Irish Primate Decries Lack of Zeal for Evangelization
Archbishop Brady Says "Sense of Mission" Fading
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ARMAGH, Northern Ireland, NOV. 28, 2004 (Zenit.org).- Archbishop Sean Brady, the primate of all Ireland, says that a misinterpretation of Catholic teaching has resulted in a loss of zeal for evangelization.
In an interview with Briefing, the official journal of the bishops' conferences of England and Wales and Scotland, the archbishop said: "I know in my country there is not the same sense of mission, or culture of mission, maybe out of respect for religious freedom and a sense that one religion is as good as another."
"People think, 'Who are we to go bringing our views and imposing them on people of other faiths or no faith,' and in that sense there has been a reduction in the missionary effort," said the archbishop of Armagh.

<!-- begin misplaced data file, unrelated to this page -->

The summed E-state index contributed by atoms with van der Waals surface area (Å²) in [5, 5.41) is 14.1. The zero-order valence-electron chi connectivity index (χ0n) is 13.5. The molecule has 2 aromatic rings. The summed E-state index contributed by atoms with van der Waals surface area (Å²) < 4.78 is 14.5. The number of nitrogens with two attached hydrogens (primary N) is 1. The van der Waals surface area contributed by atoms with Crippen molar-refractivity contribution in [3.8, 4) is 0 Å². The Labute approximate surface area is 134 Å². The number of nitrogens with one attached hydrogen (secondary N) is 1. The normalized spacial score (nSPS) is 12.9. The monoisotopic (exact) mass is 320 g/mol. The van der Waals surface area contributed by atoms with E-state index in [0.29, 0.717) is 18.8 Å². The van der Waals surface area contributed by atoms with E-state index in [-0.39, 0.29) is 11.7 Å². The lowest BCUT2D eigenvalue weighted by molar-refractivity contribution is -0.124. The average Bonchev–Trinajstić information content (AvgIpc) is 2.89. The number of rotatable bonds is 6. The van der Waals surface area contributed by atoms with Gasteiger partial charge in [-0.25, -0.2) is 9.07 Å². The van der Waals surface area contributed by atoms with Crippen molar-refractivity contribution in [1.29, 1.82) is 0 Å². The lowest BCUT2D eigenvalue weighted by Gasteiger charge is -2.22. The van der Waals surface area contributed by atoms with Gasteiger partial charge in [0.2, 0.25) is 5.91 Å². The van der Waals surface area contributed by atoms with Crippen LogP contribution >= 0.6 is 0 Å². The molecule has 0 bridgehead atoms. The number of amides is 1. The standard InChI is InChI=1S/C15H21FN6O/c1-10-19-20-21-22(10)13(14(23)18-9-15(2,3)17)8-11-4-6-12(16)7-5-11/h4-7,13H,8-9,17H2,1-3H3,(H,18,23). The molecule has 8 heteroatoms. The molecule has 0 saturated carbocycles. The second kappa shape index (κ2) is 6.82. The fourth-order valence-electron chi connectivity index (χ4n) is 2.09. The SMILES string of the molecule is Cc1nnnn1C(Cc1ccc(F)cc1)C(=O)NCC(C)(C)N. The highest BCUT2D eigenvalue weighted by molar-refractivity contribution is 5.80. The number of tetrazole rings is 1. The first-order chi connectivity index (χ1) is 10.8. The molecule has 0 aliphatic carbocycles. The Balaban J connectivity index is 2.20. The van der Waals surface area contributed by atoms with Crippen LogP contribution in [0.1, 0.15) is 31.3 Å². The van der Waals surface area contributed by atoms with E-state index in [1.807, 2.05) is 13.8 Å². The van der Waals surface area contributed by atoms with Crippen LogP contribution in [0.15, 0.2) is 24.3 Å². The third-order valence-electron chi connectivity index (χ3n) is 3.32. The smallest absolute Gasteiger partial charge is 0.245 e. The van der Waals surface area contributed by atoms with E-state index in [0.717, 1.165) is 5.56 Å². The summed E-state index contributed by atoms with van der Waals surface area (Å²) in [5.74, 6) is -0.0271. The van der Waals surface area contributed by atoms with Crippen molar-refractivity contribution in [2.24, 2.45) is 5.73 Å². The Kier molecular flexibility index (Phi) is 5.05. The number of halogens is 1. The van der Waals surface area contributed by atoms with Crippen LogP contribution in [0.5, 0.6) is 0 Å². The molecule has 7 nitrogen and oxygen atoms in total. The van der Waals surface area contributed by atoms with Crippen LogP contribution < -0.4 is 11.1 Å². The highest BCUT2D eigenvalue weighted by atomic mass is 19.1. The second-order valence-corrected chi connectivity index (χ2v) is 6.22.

"Of course you respect the sincerely held views of others, and the act of faith is essentially a free act which cannot be compelled and cannot be forced out of anybody," the prelate said. "But at the same time there is the command of the Lord to go to the ends of the earth and teach what he taught us."
Archbishop Brady added: "Everyone feels the need to have some commitment, to be serious about something, but the result is, in the words of one commentator, many are serious, mostly about unserious things.
"This is because the autonomous person has to set his or her own agenda. Others -- whether priests, parents or churches -- are not allowed to do so. And the result is that many have lost contact, sadly, with the old set of values."
The Irish primate said: "Many are now cut off from the supernatural and seek it in spurious ways through things like New Age spirituality or new religious cults. In a phrase in a book which recently came out, God is missing but not missed."